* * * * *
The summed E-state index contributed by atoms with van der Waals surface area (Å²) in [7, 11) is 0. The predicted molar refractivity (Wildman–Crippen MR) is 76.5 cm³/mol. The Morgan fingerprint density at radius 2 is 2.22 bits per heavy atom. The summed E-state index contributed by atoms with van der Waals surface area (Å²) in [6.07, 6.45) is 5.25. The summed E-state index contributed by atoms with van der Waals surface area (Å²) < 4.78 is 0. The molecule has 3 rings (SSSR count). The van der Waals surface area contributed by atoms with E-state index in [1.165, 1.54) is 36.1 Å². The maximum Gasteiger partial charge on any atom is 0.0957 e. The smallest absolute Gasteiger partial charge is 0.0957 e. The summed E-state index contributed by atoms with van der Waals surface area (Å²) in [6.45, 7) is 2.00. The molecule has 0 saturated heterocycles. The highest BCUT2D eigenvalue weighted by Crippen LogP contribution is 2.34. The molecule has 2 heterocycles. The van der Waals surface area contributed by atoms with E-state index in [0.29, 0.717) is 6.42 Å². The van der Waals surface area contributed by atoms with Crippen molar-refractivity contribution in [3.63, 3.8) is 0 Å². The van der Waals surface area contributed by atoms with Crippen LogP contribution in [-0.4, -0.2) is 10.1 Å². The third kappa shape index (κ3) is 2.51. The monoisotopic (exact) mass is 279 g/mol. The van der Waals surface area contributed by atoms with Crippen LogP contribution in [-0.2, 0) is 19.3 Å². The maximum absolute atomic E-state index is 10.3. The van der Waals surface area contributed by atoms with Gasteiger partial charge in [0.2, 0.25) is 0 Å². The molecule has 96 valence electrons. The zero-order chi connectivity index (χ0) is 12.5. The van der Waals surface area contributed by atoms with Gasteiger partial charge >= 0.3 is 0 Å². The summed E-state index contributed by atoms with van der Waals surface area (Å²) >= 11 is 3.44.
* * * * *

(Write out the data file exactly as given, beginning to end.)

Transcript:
The summed E-state index contributed by atoms with van der Waals surface area (Å²) in [7, 11) is 0. The predicted molar refractivity (Wildman–Crippen MR) is 76.5 cm³/mol. The Morgan fingerprint density at radius 2 is 2.22 bits per heavy atom. The summed E-state index contributed by atoms with van der Waals surface area (Å²) in [6.07, 6.45) is 5.25. The summed E-state index contributed by atoms with van der Waals surface area (Å²) < 4.78 is 0. The molecule has 3 rings (SSSR count). The van der Waals surface area contributed by atoms with E-state index in [1.165, 1.54) is 36.1 Å². The maximum Gasteiger partial charge on any atom is 0.0957 e. The smallest absolute Gasteiger partial charge is 0.0957 e. The summed E-state index contributed by atoms with van der Waals surface area (Å²) in [6.45, 7) is 2.00. The molecule has 0 saturated heterocycles. The highest BCUT2D eigenvalue weighted by Crippen LogP contribution is 2.34. The molecule has 2 heterocycles. The van der Waals surface area contributed by atoms with E-state index in [0.29, 0.717) is 6.42 Å². The van der Waals surface area contributed by atoms with Crippen molar-refractivity contribution in [3.63, 3.8) is 0 Å². The van der Waals surface area contributed by atoms with Crippen LogP contribution in [-0.4, -0.2) is 10.1 Å². The third kappa shape index (κ3) is 2.51. The monoisotopic (exact) mass is 279 g/mol. The van der Waals surface area contributed by atoms with Crippen LogP contribution in [-0.2, 0) is 19.3 Å². The maximum absolute atomic E-state index is 10.3. The van der Waals surface area contributed by atoms with Gasteiger partial charge in [0.2, 0.25) is 0 Å². The molecule has 96 valence electrons. The zero-order chi connectivity index (χ0) is 12.5. The van der Waals surface area contributed by atoms with Gasteiger partial charge >= 0.3 is 0 Å². The summed E-state index contributed by atoms with van der Waals surface area (Å²) >= 11 is 3.44.